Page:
Bat-proof your house. Bats must not be allowed in living areas of your home. Put screens on all windows, doors, and chimneys to prevent bats from entering. You can prevent bats from roosting in attics or buildings by covering outside entry points with loosely hanging clear plastic sheeting or bird netting. Bats can crawl out and leave the house but cannot re-enter. To avoid trapping any young bats who will die or try to make their way into your rooms, seal the openings permanently in the fall after bats have left for the season.

Watch for abnormal animal behavior. Most wild animals avoid humans and seeing skunks and bats during the daytime is rare. If you see an animal acting strangely, leave it alone and contact law enforcement, an animal control agency, or your local Fish, Wildlife & Parks office if you think it may pose a danger. There are many animal diseases that could cause animals to act differently, including rabies, distemper, and avian influenza; it’s best to let animal experts assess an animal that is sick.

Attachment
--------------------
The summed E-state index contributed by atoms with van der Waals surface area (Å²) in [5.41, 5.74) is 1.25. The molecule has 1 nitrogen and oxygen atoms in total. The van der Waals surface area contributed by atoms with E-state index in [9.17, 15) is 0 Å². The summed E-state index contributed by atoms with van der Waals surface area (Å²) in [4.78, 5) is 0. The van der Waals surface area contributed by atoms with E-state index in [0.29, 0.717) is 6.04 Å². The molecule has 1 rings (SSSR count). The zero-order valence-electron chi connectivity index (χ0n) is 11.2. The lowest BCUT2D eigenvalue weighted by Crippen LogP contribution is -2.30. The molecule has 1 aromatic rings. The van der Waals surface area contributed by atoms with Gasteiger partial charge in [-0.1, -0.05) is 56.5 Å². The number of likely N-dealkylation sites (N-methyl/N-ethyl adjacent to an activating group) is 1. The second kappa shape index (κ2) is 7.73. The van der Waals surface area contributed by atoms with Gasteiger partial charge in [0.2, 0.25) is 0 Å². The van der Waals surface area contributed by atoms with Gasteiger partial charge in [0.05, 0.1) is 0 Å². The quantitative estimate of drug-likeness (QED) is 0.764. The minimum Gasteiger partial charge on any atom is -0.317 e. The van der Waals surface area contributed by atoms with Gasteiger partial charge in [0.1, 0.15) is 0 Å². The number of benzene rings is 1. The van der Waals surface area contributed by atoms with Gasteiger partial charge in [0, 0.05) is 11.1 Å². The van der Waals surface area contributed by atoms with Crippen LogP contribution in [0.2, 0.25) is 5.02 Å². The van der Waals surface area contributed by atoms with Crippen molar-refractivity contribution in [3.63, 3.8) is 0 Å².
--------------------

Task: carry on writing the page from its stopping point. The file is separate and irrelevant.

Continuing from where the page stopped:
“Any bat that has physical contact with a person, or a bat that is found in an area where undetected contact may have occurred, such as a bedroom with a sleeping adult or child, should be tested for rabies,” Lopeman said. “Do not damage the head of the bat, because the brain is needed for the rabies test.”

DPHHS does not recommend testing bats or other animals for rabies if there has not been any exposure to humans or domestic animals.

“If you or your child has any contact with a bat, you find a bat in your home, or you are bitten or scratched by any wild or stray animal, contact your health care provider for appropriate medical follow-up,” Lopeman stressed. “Contact your local health department for guidance on how to safely collect a bat involved in a human exposure for testing.”

For additional information on rabies, visit Rabies (mt. gov) or contact your local health department.